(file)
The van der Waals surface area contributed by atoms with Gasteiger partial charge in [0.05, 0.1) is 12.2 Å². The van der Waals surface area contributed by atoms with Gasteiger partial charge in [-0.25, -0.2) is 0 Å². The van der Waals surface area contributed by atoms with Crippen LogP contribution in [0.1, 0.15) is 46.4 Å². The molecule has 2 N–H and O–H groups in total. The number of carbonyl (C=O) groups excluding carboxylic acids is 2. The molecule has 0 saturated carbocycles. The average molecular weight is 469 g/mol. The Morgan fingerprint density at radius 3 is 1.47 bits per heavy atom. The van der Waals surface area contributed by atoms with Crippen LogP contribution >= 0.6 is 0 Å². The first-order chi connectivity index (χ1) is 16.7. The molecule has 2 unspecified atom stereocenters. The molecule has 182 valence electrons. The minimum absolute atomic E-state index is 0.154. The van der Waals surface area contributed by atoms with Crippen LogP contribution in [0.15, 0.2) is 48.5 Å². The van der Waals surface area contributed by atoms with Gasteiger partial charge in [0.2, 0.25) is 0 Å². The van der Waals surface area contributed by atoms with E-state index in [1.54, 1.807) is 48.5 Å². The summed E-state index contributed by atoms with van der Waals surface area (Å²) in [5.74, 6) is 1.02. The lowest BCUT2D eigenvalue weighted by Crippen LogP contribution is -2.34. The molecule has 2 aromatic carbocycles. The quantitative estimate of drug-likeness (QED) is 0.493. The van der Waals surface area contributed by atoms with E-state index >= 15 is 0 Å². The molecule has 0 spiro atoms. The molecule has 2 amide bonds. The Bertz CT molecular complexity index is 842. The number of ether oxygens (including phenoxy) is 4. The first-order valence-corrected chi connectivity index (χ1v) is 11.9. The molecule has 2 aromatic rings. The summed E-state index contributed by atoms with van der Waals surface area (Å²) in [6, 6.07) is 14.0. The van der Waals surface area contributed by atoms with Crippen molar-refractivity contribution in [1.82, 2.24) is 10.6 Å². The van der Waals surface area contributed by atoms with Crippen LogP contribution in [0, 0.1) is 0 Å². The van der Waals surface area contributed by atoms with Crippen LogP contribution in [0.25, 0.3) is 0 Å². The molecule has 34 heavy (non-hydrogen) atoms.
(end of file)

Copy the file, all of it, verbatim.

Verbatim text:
The van der Waals surface area contributed by atoms with Gasteiger partial charge in [0.05, 0.1) is 12.2 Å². The van der Waals surface area contributed by atoms with Gasteiger partial charge in [-0.25, -0.2) is 0 Å². The van der Waals surface area contributed by atoms with Crippen LogP contribution in [0.1, 0.15) is 46.4 Å². The molecule has 2 N–H and O–H groups in total. The number of carbonyl (C=O) groups excluding carboxylic acids is 2. The molecule has 0 saturated carbocycles. The average molecular weight is 469 g/mol. The Morgan fingerprint density at radius 3 is 1.47 bits per heavy atom. The van der Waals surface area contributed by atoms with Crippen LogP contribution >= 0.6 is 0 Å². The first-order chi connectivity index (χ1) is 16.7. The molecule has 2 unspecified atom stereocenters. The molecule has 182 valence electrons. The minimum absolute atomic E-state index is 0.154. The van der Waals surface area contributed by atoms with Crippen LogP contribution in [0.15, 0.2) is 48.5 Å². The van der Waals surface area contributed by atoms with Gasteiger partial charge in [0.2, 0.25) is 0 Å². The van der Waals surface area contributed by atoms with E-state index in [1.54, 1.807) is 48.5 Å². The summed E-state index contributed by atoms with van der Waals surface area (Å²) in [5.74, 6) is 1.02. The lowest BCUT2D eigenvalue weighted by Crippen LogP contribution is -2.34. The molecule has 2 aromatic carbocycles. The quantitative estimate of drug-likeness (QED) is 0.493. The van der Waals surface area contributed by atoms with E-state index >= 15 is 0 Å². The molecule has 0 spiro atoms. The molecule has 2 amide bonds. The Bertz CT molecular complexity index is 842. The number of ether oxygens (including phenoxy) is 4. The first-order valence-corrected chi connectivity index (χ1v) is 11.9. The molecule has 2 aromatic rings. The summed E-state index contributed by atoms with van der Waals surface area (Å²) in [6, 6.07) is 14.0. The van der Waals surface area contributed by atoms with Crippen molar-refractivity contribution in [1.82, 2.24) is 10.6 Å². The van der Waals surface area contributed by atoms with Crippen LogP contribution in [0, 0.1) is 0 Å². The van der Waals surface area contributed by atoms with Crippen LogP contribution in [0.25, 0.3) is 0 Å². The molecule has 34 heavy (non-hydrogen) atoms.